Organiser's Note: The presenter of this talk withheld their permission for video to be published.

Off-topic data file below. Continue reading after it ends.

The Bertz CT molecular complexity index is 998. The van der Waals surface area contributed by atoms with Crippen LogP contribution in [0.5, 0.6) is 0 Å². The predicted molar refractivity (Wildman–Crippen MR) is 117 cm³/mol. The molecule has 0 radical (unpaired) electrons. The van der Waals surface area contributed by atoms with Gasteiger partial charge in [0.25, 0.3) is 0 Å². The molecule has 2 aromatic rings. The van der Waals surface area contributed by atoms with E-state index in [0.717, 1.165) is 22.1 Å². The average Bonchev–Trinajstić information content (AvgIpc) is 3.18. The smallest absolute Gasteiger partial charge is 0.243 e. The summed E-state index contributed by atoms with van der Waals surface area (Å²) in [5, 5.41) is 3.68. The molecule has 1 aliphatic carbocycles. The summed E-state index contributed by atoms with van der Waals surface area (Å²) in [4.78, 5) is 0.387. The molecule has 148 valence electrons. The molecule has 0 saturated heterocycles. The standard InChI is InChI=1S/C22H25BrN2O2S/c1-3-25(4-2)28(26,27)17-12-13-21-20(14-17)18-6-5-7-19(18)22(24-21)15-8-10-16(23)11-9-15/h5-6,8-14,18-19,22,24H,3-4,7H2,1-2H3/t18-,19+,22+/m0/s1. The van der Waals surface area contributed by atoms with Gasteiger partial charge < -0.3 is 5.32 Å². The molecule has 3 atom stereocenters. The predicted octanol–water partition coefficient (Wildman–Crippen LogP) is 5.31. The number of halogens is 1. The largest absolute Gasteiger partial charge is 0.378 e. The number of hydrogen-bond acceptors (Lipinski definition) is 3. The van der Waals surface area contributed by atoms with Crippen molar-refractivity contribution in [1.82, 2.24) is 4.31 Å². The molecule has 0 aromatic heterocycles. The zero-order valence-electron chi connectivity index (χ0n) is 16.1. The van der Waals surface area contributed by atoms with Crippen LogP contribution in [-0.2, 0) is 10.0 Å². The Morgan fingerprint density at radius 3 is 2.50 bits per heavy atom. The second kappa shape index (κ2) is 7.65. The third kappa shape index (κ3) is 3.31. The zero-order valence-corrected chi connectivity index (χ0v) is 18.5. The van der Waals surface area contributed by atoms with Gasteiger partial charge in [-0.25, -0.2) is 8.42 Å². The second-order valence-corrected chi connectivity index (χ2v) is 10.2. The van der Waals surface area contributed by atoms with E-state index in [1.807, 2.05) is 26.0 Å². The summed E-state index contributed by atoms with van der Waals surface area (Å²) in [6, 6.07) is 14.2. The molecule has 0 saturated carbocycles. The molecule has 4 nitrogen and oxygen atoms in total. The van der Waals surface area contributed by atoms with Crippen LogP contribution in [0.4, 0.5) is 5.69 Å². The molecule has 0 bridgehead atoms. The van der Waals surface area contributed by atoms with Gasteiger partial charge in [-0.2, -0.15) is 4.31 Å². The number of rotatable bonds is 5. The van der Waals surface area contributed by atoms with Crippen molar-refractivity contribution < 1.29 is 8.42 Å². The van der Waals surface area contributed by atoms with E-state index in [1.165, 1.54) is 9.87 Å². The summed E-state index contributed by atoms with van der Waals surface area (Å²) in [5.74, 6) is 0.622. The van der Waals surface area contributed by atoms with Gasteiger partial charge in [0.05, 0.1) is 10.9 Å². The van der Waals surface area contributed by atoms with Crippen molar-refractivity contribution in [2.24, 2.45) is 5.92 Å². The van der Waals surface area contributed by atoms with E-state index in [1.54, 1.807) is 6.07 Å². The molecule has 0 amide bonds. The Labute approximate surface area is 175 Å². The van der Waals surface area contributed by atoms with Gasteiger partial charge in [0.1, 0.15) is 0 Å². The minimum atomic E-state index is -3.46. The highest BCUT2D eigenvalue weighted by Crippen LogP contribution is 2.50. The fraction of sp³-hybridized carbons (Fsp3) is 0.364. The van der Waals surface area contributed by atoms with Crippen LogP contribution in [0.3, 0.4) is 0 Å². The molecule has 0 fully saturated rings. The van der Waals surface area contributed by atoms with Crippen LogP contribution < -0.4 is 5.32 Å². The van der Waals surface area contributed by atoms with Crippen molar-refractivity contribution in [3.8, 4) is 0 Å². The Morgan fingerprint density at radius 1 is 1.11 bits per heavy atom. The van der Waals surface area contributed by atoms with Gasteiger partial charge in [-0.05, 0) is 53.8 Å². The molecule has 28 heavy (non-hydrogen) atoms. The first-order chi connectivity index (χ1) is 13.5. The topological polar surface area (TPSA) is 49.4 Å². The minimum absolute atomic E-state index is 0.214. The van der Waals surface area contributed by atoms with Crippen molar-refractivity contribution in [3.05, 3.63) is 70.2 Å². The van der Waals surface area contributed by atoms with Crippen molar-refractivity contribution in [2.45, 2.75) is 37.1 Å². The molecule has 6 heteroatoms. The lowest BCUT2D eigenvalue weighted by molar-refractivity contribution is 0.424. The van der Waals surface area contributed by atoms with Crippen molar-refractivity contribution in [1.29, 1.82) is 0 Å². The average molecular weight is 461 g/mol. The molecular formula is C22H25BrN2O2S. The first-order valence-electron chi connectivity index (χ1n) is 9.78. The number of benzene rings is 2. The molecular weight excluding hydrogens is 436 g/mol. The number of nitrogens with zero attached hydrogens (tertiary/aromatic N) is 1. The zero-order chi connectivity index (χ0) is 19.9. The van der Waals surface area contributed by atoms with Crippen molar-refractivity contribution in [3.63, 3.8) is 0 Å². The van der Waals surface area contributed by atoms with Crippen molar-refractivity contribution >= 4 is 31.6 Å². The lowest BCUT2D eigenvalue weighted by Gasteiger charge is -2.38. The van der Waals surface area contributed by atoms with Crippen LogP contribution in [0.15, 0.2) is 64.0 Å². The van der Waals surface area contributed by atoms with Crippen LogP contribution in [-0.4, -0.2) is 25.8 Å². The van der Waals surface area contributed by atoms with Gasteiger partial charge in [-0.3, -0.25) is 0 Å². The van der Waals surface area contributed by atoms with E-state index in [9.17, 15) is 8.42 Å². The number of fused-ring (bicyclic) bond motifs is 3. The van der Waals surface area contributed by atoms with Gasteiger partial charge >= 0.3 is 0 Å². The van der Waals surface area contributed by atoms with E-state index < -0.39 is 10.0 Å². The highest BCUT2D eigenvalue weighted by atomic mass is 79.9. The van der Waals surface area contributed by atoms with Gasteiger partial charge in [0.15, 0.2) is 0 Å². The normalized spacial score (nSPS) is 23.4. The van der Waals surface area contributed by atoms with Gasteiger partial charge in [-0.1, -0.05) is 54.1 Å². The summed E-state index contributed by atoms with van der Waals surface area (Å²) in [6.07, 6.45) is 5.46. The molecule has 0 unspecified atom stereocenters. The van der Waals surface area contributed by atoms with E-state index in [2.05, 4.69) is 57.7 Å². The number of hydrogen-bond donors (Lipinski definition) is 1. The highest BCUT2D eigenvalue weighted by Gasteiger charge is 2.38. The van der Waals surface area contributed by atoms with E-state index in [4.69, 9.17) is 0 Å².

Introduction: The decline in ovarian function and female fertility with age are driven by depletion of the oocyte (germ cell)-containing follicle reserve as well as a marked increase in chromosomal abnormalities that arise due to meiotic errors. This latter issue elevates the risk for aneuploid conception in women in the late 30s and early 40s, resulting in embryonic failure, miscarriage and birth defects. As more women are having children later in life, strategies to safely maintain ovarian function and oocyte quality with age are needed. While little at present can be done in this regard in women, our previous studies with mice showed that adult-onset caloric restriction (CR) sustains female fertility well past the age at which ad libitum (AL)-fed females became infertile (Aging Cell 2008 7:622-629). Fecundity and postnatal offspring survival were also maintained by CR, suggesting that CR may offset the age-related decline in oocyte quantity and quality. Objective: To directly assess the effects of adult-onset CR on oocyte quantity and quality in aged female mice. Methods: Female C57BL/6 mice were kept on AL or 40% CR diets from 4 to 11 months of age, at which time AL-feeding was resumed in CR cohorts. At 12 months (12-mo), ovarian stimulation with exogenous hormones was performed to induce superovulation (in effect, mimicking clinical in vitro fertilization procedures) and oocytes were collected from the oviducts. For each female, the total number of oocytes ovulated and the maturational stage of each oocyte was recorded, and in vitro fertilization was performed to assess developmental competency. In parallel experiments, chromosome spreads from individual oocytes were analyzed for evidence of aneuploidy. Young AL-fed females at peak reproductive age (3 months, 3-mo) were analyzed in parallel for comparison. Results: Fewer oocytes were obtained from 12-mo AL-fed mice (n = 12) than from 3-mo females (n = 6) (6.5 ± 2.1 versus 26.3 ± 4.6 per female, respectively; P